It’s finally here. Following months of rumour and speculation, Amazon has today made its move into the world of on-demand streaming with Amazon Music Unlimited.
Suggestions that Amazon was going to launch a $3.99 per month service had been circulating for some time, with the company keeping its cards pretty close to its chest. Today, they were finally laid on the table. And at first glance, Amazon appears to have played a pretty impressive hand.
With Spotify, Apple Music and Tidal all offering premium services at a cost of $9.99 per month, Amazon has decided to shake things up a bit by providing a multi-tiered pricing model that could prove to be a real game-changer.
There are three options available - $3.99, $7.99 (or $79 per year) and $9.99 per month. So let’s take a look at exactly what’s on offer and where Amazon is most likely to make the most significant gains.
The $3.99 subscription, while the most eye-catching, is unlikely to cause Amazon’s rivals too much cause for concern. The budget service is only available via Amazon’s Echo speakers, and as such cannot be accessed via users’ smartphones and used on the go, which is where the majority of users listen to music. It’s a cheap and potentially appealing prospect for those who already own a set of Echo speakers but is unlikely to reshape the streaming market.
The $7.99 service - also available at $79 per year - is where things get really interesting, and no doubt where Amazon will be pinning most of its hopes in the streaming war. This full Amazon Music Unlimited subscription service is available to Amazon Prime members, of which there are estimated to be some 60 million worldwide. So essentially, any of those 60 million people currently subscribing to premium services from Spotify, Apple Music or Tidal will now be able to switch over to Amazon Music Unlimited and pay $2 less per month.
The $9.99 option is a standard service in line with other streaming companies. A standard $14.99 family package is also available. At present, Amazon Music Unlimited is only available in the US, but release dates for the UK and other territories are expected to be announced before the end of the year.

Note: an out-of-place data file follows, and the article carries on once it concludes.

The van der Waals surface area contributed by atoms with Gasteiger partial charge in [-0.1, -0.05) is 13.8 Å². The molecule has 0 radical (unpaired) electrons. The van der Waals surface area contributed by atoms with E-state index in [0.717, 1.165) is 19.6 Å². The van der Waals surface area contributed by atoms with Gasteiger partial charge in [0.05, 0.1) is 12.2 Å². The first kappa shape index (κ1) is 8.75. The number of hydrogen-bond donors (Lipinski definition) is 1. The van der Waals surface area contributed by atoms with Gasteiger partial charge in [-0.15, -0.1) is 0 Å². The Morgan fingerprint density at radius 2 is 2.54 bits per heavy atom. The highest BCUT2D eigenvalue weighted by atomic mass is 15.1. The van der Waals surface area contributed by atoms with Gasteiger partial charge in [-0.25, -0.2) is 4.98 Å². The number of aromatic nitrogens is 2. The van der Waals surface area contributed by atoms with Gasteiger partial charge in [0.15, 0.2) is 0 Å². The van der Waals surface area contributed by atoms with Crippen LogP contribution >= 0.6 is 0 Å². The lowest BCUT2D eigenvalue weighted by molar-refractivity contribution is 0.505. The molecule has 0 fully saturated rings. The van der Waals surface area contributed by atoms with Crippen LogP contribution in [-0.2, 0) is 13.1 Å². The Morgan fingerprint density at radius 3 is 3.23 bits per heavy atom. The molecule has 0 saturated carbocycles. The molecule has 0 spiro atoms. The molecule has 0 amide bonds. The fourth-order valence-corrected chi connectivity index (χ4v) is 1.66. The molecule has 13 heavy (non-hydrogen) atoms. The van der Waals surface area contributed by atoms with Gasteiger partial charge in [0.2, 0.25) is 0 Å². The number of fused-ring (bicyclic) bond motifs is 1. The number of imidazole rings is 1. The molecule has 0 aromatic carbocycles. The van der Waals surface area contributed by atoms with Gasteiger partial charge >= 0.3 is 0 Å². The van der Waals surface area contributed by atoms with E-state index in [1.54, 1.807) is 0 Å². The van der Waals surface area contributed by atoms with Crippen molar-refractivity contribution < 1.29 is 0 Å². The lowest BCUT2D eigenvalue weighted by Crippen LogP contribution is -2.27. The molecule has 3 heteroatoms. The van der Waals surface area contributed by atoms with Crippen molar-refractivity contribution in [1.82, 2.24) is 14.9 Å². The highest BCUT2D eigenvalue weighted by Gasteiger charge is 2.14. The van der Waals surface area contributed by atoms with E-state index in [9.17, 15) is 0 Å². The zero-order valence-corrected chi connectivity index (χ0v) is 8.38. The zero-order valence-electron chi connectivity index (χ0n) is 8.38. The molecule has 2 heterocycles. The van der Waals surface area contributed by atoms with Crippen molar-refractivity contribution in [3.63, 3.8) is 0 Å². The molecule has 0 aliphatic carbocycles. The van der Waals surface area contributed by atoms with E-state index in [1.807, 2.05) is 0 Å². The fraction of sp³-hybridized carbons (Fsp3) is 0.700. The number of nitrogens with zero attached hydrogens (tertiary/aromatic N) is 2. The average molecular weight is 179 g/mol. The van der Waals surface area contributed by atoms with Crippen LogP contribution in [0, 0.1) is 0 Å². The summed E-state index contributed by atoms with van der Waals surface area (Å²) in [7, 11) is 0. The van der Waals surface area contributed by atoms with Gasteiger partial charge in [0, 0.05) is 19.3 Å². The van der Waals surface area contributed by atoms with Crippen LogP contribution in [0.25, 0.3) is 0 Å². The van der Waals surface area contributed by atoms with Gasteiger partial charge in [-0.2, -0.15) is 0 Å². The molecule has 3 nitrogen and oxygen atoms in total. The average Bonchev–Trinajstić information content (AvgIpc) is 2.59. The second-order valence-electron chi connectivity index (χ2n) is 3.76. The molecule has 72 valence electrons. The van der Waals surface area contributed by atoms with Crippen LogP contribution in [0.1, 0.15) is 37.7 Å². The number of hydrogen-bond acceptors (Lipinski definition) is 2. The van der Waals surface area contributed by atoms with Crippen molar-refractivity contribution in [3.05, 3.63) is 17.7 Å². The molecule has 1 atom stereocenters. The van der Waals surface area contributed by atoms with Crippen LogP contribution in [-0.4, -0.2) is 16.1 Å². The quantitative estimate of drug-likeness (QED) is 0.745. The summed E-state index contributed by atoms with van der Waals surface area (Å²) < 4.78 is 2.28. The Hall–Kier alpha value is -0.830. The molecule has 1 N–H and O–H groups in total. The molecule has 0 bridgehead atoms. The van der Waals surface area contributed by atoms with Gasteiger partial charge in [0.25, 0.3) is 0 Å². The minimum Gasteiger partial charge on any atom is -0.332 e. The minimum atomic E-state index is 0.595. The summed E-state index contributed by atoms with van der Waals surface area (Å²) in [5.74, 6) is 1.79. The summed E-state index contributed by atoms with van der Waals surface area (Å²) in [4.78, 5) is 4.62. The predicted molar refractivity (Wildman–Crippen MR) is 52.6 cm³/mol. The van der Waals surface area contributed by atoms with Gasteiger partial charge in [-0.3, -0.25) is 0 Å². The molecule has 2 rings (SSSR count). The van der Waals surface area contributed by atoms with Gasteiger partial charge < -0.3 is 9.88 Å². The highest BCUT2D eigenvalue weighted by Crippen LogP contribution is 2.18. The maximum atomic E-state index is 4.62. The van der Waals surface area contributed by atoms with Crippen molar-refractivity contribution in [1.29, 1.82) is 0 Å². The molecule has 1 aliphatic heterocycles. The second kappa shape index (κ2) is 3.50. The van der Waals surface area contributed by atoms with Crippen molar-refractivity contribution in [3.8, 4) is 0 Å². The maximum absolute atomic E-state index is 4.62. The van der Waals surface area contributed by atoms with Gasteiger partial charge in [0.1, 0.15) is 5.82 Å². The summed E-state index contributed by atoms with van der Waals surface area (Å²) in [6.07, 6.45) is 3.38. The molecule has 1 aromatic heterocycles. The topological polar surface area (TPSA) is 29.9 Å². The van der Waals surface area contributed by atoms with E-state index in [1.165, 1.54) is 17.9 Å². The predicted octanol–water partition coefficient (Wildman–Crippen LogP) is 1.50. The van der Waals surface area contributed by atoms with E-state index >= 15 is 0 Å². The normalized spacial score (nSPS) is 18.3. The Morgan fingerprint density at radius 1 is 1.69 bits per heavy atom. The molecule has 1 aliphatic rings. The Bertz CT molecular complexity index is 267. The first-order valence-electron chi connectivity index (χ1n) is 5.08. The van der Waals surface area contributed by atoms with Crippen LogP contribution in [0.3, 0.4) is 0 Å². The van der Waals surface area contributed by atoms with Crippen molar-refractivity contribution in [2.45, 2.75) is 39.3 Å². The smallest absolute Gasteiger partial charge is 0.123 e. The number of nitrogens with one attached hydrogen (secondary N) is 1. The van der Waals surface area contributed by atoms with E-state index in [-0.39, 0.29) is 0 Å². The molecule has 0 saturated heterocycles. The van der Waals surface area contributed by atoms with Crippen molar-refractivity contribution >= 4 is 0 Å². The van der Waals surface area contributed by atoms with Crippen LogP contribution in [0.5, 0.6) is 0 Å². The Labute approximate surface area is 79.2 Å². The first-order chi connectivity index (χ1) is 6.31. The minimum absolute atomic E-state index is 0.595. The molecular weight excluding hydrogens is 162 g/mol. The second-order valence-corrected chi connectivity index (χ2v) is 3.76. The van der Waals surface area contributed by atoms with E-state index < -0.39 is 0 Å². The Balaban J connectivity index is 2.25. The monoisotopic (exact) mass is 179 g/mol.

While a dramatic shift in the market is unlikely to happen overnight, today’s launch could force competitors into reviewing their pricing strategies. Whether they come in the form of an overall price drop or the introduction of additional services remains to be seen.
The news may also speed up Spotify’s heavily rumoured $1bn purchase of SoundCloud. The market leader will no doubt be keen to reassure all that it is still streaming’s dominant force, and a high profile acquisition would certainly send a clear message to its rivals.
It’s also possible we’ll see movement from Apple Music and Tidal as they look to raise their game in the streaming market.
Commenting on the launch of Amazon Music Unlimited, Jeff Bezos, Amazon founder and CEO, said: “Amazon Music Unlimited brings real value to the millions of people who are already Prime members, with a choice of subscribing for only $7.99 a month or even $79 per year.
“Plus, customers are going to love Amazon Music’s all-new app for iOS, Android and desktop. And if you want a sense of the future of voice-controlled music, go ahead and ask Alexa for a free Music Unlimited trial, and play around on your Echo. If you don’t know the name of a song but know a few lyrics, if you want to hear songs from a specific decade, or even if you’re looking for music to match your mood, just ask.”